Don't Sweat AirSea Battle
The first problem is that Hammes’ replacement strategy just isn’t workable. In his summary, his strategy of “Offshore Control seeks to use a war of economic attrition to bring about a stalemate and cessation of conflict with a return to a modified version of the status quo.” The approach relies on a “distant blockade” enforced by U.S. forces operating outside the bands of Chinese military striking power to “intercept and divert the supertankers and post-Panamax container ships essential to China’s economy.” In other words, the United States would seek to win by interfering with China’s export/import-reliant economy.
There are multiple problems with this approach. First off, it’s of questionable operational feasibility and fiscal sustainability, at least in the longer term. If the Chinese know the United States has given up the close-in flight implied by AirSea Battle, then they can orient more of their military procurement and their research and development to contesting the distant fight presented by our attempt at blockade. Instead of spending more of their accumulating resources on land-based antiship missiles, then, the Chinese could spend more on air and sea escorts for their merchantmen, antisubmarine warfare, disruption of our command and control of our blockading forces, and so on. Moreover, it’s a basic principle that it’s usually more expensive to react to your opponent than to pick your own preferred battlefield. Given the budgetary strictures facing the Pentagon, is a strategy that requires that our forces enforce a blockade across the Pacific and Indian Oceans without also imposing pressure in the Western Pacific likely to be more or less expensive than AirSea Battle? Probably more.
Furthermore, a blockade of the type Hammes envisions would require extensive, substantial, and enduring cooperation from the widest possible array of other countries—including many not known as particularly friendly to U.S. interests, such as Russia. It is hard enough to keep a sanctions coalition against pariah countries like Cuba, North Korea, and Iran. What makes Hammes think that countries would have an interest in participating, let alone sustaining, a blockade against the world’s uber-emerging market?
But leave aside for a moment the issue of feasibility. A war between the United States and China would get both sides’ backs up, to say the least; issues of national pride and credibility would be very much at issue. Such a war would presumably involve the question of who would be the dominant power in East Asia and perhaps beyond. The stakes would be high and emotions heated. In this context, would a strategy of distant blockade really compel the Chinese to settle on terms we could accept? It’s worth noting that a strategy of blockade has never worked without actual military victory—it didn’t work in World War II, in World War I, or against Napoleon. It was important to victory—but it wasn’t anywhere near sufficient. Moreover, such a blockade would be a two-edged sword; we would be cutting off Americans from the world’s mega-exporter, and we can assume that the Chinese would be trying to interrupt our trade flows to boot. In this context, which side is more likely to be prepared to endure the privations involved? The country that underwent the Cultural Revolution, Great Leap Forward, and a ferocious civil war in the last century, and that is in living memory of fearsome poverty? Or the country that (blessedly) has been the world’s byword for prosperity and freedom from fear and destitution since, well, forever? And place this question in its proper context; the fight would not be over Puerto Rico or Nantucket Island, but rather over primacy in China’s neighborhood, about disputes that are familiar to Chinese ears rather than utterly obscure and exotic, as they would probably be to the vast majority of Americans.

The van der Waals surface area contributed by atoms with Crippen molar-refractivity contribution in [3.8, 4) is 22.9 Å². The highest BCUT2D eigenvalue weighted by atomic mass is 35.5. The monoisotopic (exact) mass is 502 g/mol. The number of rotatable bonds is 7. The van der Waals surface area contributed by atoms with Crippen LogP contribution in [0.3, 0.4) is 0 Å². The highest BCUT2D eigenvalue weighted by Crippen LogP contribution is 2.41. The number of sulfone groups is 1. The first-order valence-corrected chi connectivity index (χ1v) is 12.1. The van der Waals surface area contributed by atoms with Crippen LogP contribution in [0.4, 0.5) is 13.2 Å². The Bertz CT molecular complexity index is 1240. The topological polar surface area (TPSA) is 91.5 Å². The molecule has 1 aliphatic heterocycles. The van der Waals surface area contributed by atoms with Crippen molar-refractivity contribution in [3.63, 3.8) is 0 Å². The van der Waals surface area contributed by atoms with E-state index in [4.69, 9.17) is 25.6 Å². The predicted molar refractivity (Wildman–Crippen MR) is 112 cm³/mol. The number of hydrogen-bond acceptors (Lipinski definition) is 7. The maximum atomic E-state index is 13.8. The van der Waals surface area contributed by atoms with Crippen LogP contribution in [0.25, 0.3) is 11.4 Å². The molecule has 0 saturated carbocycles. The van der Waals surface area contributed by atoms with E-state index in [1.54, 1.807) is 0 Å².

Finally, distant blockade might work for Americans, but what about the U.S. allies and partners for whom U.S. aid would be equivalently “distant”? Obviously U.S. policy cannot be driven solely or even primarily by solicitude for its allies, but, given that any U.S. contest with China would almost certainly be at least to some degree motivated by fears for the security or autonomy of U.S. allies or partners, their concerns would logically need to be considered with great care and concern. But in Hammes’ vision they would be left essentially prey to Chinese military power. He and others of like mind argue that U.S. allies should be given capabilities to defend against Chinese aggression or coercion—a kind of porcupine model—but this essentially ignores the problem. If Chinese military power could be dealt with by selling Japan and other U.S. allies and partners advanced weapons of their own, then the problem would be easy—but it’s not. The likely size and sophistication of China’s future military is such that it will very likely be able to overcome and ultimately overwhelm the defensive capabilities of our allies in the region—that’s a big part of the reason why our allies are so insistent that we stick around. In Hammes’ vision, then, these allies would be exposed to Chinese air, naval, and missile attack, and perhaps more, without the chance of destroying or suppressing those sources of attack and without hope of real U.S. military intervention on their behalf. It’s not at all clear why U.S. allies and partners would regard this as credible or sufficient—with serious implications for how they would decide to behave in terms of their dealings with China and their own military-strategic courses of action. Kowtowing or, at the other extreme, pursuing independent nuclear-weapons programs, might make more sense than a military posture of waiting for the Americans a la Britain 1940.
AirSea Nuclear Danger?